26 May, 2010


Liraglutide marketed under the brand name Victoza, is a long-acting glucagon-like peptide-1 (GLP-1) analog that has been developed by Novo Nordisk for the treatment of type 2 diabetes. The product was approved by the European Medicines Agency (EMEA) on July 3, 2009, and by the U.S. Food and Drug Administration (FDA) on January 25, 2010.

Liraglutide is marketed under the brandname Victoza in the U.S. and Europe. It has been launched in Germany, Denmark, the Netherlands, the United Kingdom, Ireland, and the United States.

Cancer concerns

On April 2, 2009, an FDA advisory panel reviewed the significance of malignant C-cell carcinoma and thyroid C-cell focal hyperplasia in rats and mice. Some say the tumors were caused by a non-genotoxic, specific receptor-mediated mechanism to which rodents are particularly sensitive whereas non-human primates and humans are not. The Victoza label carries a Black Box Warning, "Because of the uncertain relevance of the rodent thyroid C-cell tumor findings to humans, prescribe Victoza only to patients for whom the potential benefits are considered to outweigh the potential risk". The FDA said that serum calcitonin, a biomarker of medulliary thyroid cancer, was slightly increased in liraglutide patients but still within normal ranges, and it required ongoing monitoring for 15 years in a cancer registry.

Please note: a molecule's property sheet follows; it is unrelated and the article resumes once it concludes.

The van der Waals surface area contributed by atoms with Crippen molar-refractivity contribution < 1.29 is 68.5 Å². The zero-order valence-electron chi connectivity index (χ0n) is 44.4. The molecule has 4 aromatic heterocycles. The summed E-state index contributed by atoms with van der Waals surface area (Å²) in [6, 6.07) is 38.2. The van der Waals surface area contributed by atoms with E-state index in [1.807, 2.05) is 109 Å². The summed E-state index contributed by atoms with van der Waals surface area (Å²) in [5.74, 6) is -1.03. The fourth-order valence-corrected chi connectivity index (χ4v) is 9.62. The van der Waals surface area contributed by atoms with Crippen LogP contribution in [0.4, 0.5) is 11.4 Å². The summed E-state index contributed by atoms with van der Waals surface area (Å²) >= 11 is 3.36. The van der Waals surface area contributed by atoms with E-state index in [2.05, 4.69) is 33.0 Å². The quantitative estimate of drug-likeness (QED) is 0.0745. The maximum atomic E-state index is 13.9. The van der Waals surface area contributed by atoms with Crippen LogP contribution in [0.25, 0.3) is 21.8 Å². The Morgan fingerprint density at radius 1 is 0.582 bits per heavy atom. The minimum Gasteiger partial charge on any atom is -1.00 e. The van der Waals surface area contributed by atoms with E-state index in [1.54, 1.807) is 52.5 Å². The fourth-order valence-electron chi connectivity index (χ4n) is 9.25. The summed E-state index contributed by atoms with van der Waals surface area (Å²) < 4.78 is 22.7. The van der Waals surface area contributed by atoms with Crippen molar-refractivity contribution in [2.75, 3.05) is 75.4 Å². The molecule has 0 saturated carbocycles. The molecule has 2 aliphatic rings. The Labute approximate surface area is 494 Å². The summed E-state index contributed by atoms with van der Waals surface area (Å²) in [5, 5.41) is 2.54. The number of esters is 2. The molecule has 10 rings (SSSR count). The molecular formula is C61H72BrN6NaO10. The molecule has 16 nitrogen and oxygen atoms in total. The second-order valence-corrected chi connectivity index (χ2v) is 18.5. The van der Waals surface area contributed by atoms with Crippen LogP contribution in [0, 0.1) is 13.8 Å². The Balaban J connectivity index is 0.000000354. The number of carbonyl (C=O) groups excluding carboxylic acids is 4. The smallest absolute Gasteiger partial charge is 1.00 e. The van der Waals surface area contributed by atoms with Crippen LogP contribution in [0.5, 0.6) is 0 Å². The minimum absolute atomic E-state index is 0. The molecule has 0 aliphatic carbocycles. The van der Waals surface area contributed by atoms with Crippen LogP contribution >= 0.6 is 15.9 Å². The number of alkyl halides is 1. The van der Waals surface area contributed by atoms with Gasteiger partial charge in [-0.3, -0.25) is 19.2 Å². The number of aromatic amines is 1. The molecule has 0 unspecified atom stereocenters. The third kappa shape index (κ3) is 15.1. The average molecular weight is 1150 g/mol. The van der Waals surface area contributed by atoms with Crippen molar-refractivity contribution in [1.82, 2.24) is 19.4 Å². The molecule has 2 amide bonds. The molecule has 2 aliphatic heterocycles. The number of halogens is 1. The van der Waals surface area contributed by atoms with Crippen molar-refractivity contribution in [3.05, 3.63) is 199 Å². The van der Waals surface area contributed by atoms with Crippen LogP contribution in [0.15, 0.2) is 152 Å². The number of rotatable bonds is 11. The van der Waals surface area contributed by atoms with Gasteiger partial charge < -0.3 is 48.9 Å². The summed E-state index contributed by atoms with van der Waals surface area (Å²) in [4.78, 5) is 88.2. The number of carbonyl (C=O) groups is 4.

Studies to date suggest liraglutide improves control of blood glucose. It reduces meal-related hyperglycemia (for 12 hours after administration) by increasing insulin secretion, delaying gastric emptying, and suppressing prandial glucagon secretion.

Liraglutide may have advantages over current therapies:

It acts in a glucose-dependent manner, meaning that it will stimulate insulin secretion only when blood glucose levels are higher than normal. Consequently, it shows negligible risk of hypoglycemia.
It has the potential for inhibiting apoptosis and stimulating regeneration of beta cells (seen in animal studies).
It decreases appetite and maintains body weight, as shown in a head-to-head study versus glimepiride.
It lowers blood triglyceride levels.
It has only mild and transient side effects, mainly gastrointestinal.


Liraglutide is a once-daily GLP-1 derivative for the treatment of type 2 diabetes. GLP-1, in its natural form, is short-lived in the body (the half-life after subcutaneous injection is approximately one hour), so it is not very useful as a therapeutic agent. However, liraglutide has a half-life after subcutaneous injection of 11–15 hours, making it suitable for once-daily dosing
The prolonged action of liraglutide is achieved by attaching a fatty acid molecule at one position of the GLP-1 molecule, enabling it to bind to albumin within the subcutaneous tissue and bloodstream. The active GLP-1 is then released from albumin at a slow, consistent rate. Binding with albumin also results in slower degradation and reduced elimination of liraglutide from the circulation by the kidneys compared to GLP-1


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